Federal Bankruptcy Laws
Article 1, Section 8 of the US Constitution grants Congress the power “to establish … uniform Laws on the subject of Bankruptcies throughout the United States”. When we hear people talk about “Chapter 7”,”Chapter 11” and “Chapter 13”, they are referring to federal bankruptcy laws, passed by Congress as part of its responsibility to help to maintain uniformity among the states, encourage interstate commerce, and promote the country’s economic stability. These federal laws regulate who can file for bankruptcy, which debts can be covered by a bankruptcy proceeding, and what property can or cannot be kept when going through bankruptcy proceedings.
Federal laws include are what are commonly known as “exemptions”, which define how property is handled during bankruptcy proceedings. In a Chapter 7 bankruptcy, exemptions allow you to keep a certain amount of property, while in a Chapter 13 bankruptcy, exemptions help determine how much you must pay certain creditors as part of your bankruptcy repayment plan. These exemptions allow a debtor to make a fresh start and ensure that the debtor does not emerge from bankruptcy totally destitute (thus relieving the state of the burden of providing for the debtor’s basic needs). For instance, the federal homestead exemption protects some of the equity in your primary place of residence. Federal exemptions also include personal property, up to a certain limit, such as (as of April 2013) $3,675 for your motor vehicle, $1,550 for jewelry, and $12,250 for household goods, furniture, clothes, books, etc. ( up to $757 per individual item).
While individual states cannot override federal bankruptcy laws, states do have the right to opt out of, or override these federal exemptions. Thus, when beginning any bankruptcy proceeding, it is crucial to understand the exemptions permitted in your state. Eighteen states, including Alaska, Hawaii, Texas, Michigan, Minnesota, New York and most New England states, as well as the District of Colombia, allow you to choose whether you wish to use federal or state exemptions. However, you must choose one or the other in their entirety, not pick some federal and some state exemptions. All other states, including Florida, have chosen to opt out of the federal exemptions, replacing them with their own state-specific exemption laws.
There is wide variation in the exemptions permitted by each state. For instance, while homestead exemptions are common in most states, the specific values permitted under exemption laws vary drastically. For example, Missouri, like federal exemption laws, places a dollar limit on the amount of equity protected under its homestead exemption, but places that amount at only $8,000. Iowa caps its homestead exemption on acreage, not dollar value. Florida, on the other hand, does not place any limit on the homestead exemption. Thus, a qualified bankruptcy attorney in your state (such as ROBERT H. PFLUEGER in Florida) will understand what exemptions are permitted, whether to choose state or federal exemptions if such a choice is available, and ensure that your property is protected to the fullest extent possible during a bankruptcy proceeding.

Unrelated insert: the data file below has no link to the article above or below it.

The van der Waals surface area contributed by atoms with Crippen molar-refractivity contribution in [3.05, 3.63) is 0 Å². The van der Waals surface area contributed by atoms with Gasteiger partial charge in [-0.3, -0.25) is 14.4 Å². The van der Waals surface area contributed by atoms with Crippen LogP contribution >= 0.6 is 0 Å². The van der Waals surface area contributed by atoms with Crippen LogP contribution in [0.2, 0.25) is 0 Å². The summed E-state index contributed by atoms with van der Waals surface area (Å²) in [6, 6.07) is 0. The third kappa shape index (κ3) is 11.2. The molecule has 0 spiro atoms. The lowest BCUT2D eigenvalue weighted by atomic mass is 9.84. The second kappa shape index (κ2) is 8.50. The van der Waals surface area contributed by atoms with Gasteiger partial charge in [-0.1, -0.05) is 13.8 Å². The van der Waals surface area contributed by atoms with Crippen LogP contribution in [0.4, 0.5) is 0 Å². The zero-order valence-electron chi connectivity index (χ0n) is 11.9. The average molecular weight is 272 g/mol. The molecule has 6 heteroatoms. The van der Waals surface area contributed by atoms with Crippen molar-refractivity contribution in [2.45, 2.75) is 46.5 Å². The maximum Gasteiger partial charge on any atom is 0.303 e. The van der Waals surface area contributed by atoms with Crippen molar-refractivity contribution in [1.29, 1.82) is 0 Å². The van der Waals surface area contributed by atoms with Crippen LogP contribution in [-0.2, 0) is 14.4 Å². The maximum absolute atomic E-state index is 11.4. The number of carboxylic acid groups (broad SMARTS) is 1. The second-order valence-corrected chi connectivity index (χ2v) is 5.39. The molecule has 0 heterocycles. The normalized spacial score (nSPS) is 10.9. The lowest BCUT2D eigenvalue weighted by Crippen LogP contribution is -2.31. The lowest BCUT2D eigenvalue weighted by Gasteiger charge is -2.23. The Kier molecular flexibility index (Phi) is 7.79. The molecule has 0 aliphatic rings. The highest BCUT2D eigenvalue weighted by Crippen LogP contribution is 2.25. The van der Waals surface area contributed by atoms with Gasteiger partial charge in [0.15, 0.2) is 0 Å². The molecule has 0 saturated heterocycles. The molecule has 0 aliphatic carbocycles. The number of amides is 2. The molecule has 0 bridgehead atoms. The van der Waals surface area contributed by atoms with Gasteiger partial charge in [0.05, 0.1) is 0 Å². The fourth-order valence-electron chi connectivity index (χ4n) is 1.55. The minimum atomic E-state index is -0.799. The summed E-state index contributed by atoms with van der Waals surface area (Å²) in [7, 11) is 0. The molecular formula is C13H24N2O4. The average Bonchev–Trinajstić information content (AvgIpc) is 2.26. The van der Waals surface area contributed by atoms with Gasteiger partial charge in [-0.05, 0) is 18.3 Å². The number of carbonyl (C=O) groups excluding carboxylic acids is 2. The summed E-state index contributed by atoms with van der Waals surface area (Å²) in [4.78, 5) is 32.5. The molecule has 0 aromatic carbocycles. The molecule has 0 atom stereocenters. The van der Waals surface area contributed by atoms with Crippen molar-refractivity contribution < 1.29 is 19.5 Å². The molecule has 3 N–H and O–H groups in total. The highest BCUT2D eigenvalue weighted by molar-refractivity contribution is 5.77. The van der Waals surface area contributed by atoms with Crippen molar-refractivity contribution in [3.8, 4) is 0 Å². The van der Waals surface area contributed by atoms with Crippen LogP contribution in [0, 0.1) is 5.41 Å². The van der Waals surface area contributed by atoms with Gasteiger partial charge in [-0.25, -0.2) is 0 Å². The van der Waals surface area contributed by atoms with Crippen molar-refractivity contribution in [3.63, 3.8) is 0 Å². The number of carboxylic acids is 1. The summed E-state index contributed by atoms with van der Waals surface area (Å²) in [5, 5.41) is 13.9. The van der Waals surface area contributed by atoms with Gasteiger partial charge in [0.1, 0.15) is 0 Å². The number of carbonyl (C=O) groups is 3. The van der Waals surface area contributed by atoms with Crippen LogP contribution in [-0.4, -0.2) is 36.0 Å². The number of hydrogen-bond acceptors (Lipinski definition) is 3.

Because of the wide variation in state exemption laws, some people may attempt to change their state of residency or transfer their property to another state in advance of a bankruptcy proceeding to take advantage of more lenient exemption laws. To prevent this, many states have adopted laws, such as the Uniform Fraudulent Conveyances Act or its successor, the Uniform Fraudulent Transfer Act, which seek to criminalize this behavior and prevent property transfer of this type.
The Bankruptcy “Means Test”
Your state of residency is also crucial when it comes to determining if you qualify for Chapter 7 bankruptcy (when your debts are liquidated) or how long your repayment plan will last if you must use Chapter 13 bankruptcy. At its most basic level, the means test starts with a determination of whether your income is more or less than the median income in your state. If your income is less than the median, you can file under Chapter 7 bankruptcy. If your income is more than the median, the next step is to determine whether your income is great enough to repay unsecured debts like credit cards after subtracting “allowed” monthly expenses. If it is, then you must file for Chapter 13 bankruptcy. Because median income levels vary widely by state and household size, and because the means test takes into account each county and metropolitan region’s allowed expenses, it is crucial that you work with a bankruptcy attorney knowledgeable about your state and county before filing for bankruptcy.
Finally, although bankruptcy laws are federal by nature, procedural laws and filing rules vary from state to state, and even from court to court within the same state. Thus, a qualified bankruptcy attorney will help you navigate through the complex procedures and filing requirements dictated by your state, county, and/or municipality. If you live in Orlando, Florida, contact Robert Pflueger at Orlando Bankruptcy Law (407-339-2022 or firstname.lastname@example.org) for the best possible advice on how to approach the complicated world of bankruptcy.